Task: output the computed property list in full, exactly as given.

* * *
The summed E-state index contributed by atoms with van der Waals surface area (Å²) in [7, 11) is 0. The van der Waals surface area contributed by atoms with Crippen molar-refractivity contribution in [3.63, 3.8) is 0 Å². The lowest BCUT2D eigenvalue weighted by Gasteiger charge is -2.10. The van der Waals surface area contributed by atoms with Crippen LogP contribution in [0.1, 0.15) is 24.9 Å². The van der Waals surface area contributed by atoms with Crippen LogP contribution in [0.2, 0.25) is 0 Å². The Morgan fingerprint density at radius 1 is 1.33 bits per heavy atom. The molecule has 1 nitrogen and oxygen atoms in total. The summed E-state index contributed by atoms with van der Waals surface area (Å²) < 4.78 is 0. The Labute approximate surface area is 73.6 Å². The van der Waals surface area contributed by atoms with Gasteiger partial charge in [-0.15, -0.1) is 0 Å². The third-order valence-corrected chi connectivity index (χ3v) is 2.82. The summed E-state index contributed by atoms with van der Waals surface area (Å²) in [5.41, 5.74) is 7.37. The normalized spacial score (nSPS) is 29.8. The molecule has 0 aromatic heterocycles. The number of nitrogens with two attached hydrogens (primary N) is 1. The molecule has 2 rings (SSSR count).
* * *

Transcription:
The summed E-state index contributed by atoms with van der Waals surface area (Å²) in [7, 11) is 0. The van der Waals surface area contributed by atoms with Crippen molar-refractivity contribution in [3.63, 3.8) is 0 Å². The lowest BCUT2D eigenvalue weighted by Gasteiger charge is -2.10. The van der Waals surface area contributed by atoms with Crippen LogP contribution in [0.1, 0.15) is 24.9 Å². The van der Waals surface area contributed by atoms with Crippen LogP contribution in [0.2, 0.25) is 0 Å². The Morgan fingerprint density at radius 1 is 1.33 bits per heavy atom. The molecule has 1 nitrogen and oxygen atoms in total. The summed E-state index contributed by atoms with van der Waals surface area (Å²) < 4.78 is 0. The Labute approximate surface area is 73.6 Å². The van der Waals surface area contributed by atoms with Gasteiger partial charge in [-0.15, -0.1) is 0 Å². The third-order valence-corrected chi connectivity index (χ3v) is 2.82. The summed E-state index contributed by atoms with van der Waals surface area (Å²) in [5.41, 5.74) is 7.37. The normalized spacial score (nSPS) is 29.8. The molecule has 0 aromatic heterocycles. The number of nitrogens with two attached hydrogens (primary N) is 1. The molecule has 2 rings (SSSR count).